Erick Melara, a second-year medical student at the Frank Netter School of Medicine at Quinnipiac University in Connecticut, is the son of Salvadoran immigrants and came late to the idea of becoming a doctor. So, when told he needed to do a capstone project as part of his medical studies, he decided to do a podcast called Behind the White Coat that would highlight underrepresented and low-income people who were in the medical field. The idea was to inspire high-schoolers who may not have had much exposure to careers in medicine. 

It changed him, too.

“I think it’s important to tell stories,” said Melara from his boyhood home in Fresno, where he was hunkered down due to the COVID-19 pandemic. “These are things you really can’t learn in a textbook.”

Erick Melara, second-year medical student at the Frank Netter School of Medicine at Quinnipiac University

Naturally curious, a trait that initially brought him to the field of medicine, Melara has interviewed a wide variety of people—from an orphan who grew up with 11 other adopted brothers and sisters to become the first Black female lieutenant general in the history of the U.S. Army, to a Holocaust survivor who became a professor of psychiatry, to a medical student who is a member of the Pit River Tribe and was part of a social-media effort to raise awareness of Native American suicide and substance abuse.

Each of them, he said, has taught him lessons about leadership, about the pitfalls of labeling people, and about making assumptions about people based on the color of their skin or their socioeconomic background. He believes the lessons he’s learned and the inspiring people he’s met will make him a better physician. 

“Just because you come from an underrepresented group doesn’t mean you can’t learn from other underrepresented groups,” he said.

Melara, now 27, arrived at UC Santa Cruz intending to be a physical therapist but a human physiology course taught by now-retired Molecular, Cell and Developmental Biology Lecturer Linda Ogren (Crown ’72, biology), sparked a kind of intellectual awakening and set him on a path toward medicine.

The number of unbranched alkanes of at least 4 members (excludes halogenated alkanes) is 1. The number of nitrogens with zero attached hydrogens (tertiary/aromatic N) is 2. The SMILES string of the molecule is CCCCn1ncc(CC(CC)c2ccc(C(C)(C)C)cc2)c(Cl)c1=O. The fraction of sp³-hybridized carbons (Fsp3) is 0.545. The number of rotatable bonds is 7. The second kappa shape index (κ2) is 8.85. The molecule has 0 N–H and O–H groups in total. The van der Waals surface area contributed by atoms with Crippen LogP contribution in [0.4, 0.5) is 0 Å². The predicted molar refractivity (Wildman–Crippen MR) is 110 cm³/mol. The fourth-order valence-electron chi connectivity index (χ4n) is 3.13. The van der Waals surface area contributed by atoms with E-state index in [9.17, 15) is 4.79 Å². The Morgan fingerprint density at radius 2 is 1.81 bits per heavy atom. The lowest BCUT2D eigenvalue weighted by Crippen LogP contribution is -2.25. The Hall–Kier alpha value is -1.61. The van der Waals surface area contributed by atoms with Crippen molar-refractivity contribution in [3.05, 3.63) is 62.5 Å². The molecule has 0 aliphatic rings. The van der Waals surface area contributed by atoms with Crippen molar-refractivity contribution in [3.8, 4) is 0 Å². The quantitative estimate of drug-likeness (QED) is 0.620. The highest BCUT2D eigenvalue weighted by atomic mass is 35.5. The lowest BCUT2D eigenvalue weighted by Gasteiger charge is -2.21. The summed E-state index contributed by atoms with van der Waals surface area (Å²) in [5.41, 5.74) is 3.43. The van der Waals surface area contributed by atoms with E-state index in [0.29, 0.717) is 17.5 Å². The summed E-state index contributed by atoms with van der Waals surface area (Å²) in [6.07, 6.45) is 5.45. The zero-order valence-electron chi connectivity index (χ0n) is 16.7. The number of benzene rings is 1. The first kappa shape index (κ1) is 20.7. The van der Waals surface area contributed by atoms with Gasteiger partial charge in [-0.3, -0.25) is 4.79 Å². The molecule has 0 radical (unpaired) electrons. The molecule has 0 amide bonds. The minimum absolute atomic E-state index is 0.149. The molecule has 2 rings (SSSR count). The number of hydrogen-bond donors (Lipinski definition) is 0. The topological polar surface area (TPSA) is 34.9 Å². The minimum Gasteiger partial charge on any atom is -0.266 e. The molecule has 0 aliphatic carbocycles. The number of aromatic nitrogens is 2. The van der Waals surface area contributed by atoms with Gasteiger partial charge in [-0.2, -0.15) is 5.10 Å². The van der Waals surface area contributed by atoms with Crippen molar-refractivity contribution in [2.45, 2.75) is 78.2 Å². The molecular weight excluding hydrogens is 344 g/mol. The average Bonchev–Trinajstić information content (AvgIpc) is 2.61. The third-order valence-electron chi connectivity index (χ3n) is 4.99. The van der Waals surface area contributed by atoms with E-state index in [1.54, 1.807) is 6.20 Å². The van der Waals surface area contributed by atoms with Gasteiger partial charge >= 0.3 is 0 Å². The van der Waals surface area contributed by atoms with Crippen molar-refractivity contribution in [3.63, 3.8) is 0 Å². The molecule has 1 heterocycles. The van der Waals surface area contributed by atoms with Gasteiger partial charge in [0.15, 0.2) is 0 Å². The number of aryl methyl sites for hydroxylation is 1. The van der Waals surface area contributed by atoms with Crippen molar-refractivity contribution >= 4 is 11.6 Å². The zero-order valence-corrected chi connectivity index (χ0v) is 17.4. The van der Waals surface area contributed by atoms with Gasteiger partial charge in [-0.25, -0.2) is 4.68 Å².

Deciding to take a year off before going to graduate school, he got two jobs. One was as a scholar/researcher at an anatomy lab at Stanford University and the other as a medical scribe in the busy emergency room at Good Samaritan hospital in San Jose. 

“I would see someone come into the ER with a pontine hemorrhage and I would go back to the lab and ask the pathologist what was going on,” Melara recalled, “and the pathologist would show me the little vessels of the pons, which is part of the brain stem, and it just blew my mind.”

Driven by a desire to understand the human body and its processes even more, he developed a hunger for learning. He also couldn’t help but admire the way the overworked doctors in the ER would step into a stressful situation and calmly lead a team in the treatment of a patient. 

He got a scholarship to Quinnipiac University’s medical school, where an audio and video design elective he’d taken helped birth the idea of the podcast and also from the Stanford anatomy lab, where he sometimes led low-income and minority high school students on tours, realizing that many of them had never been exposed to the idea of a career in medicine.

So far, he’s completed 10 podcasts—more than the six required for his project—and plans to do more. 

His interview subjects, he said, have taught him how so many people share the same fears and goals: the fear of being unworthy, the pain of being judged, the hope for happiness, and the desire to serve their communities. 

“Especially now, with so much hate going on, I feel like if everyone got to know someone who was unlike themselves it would make you a better person,” he said.

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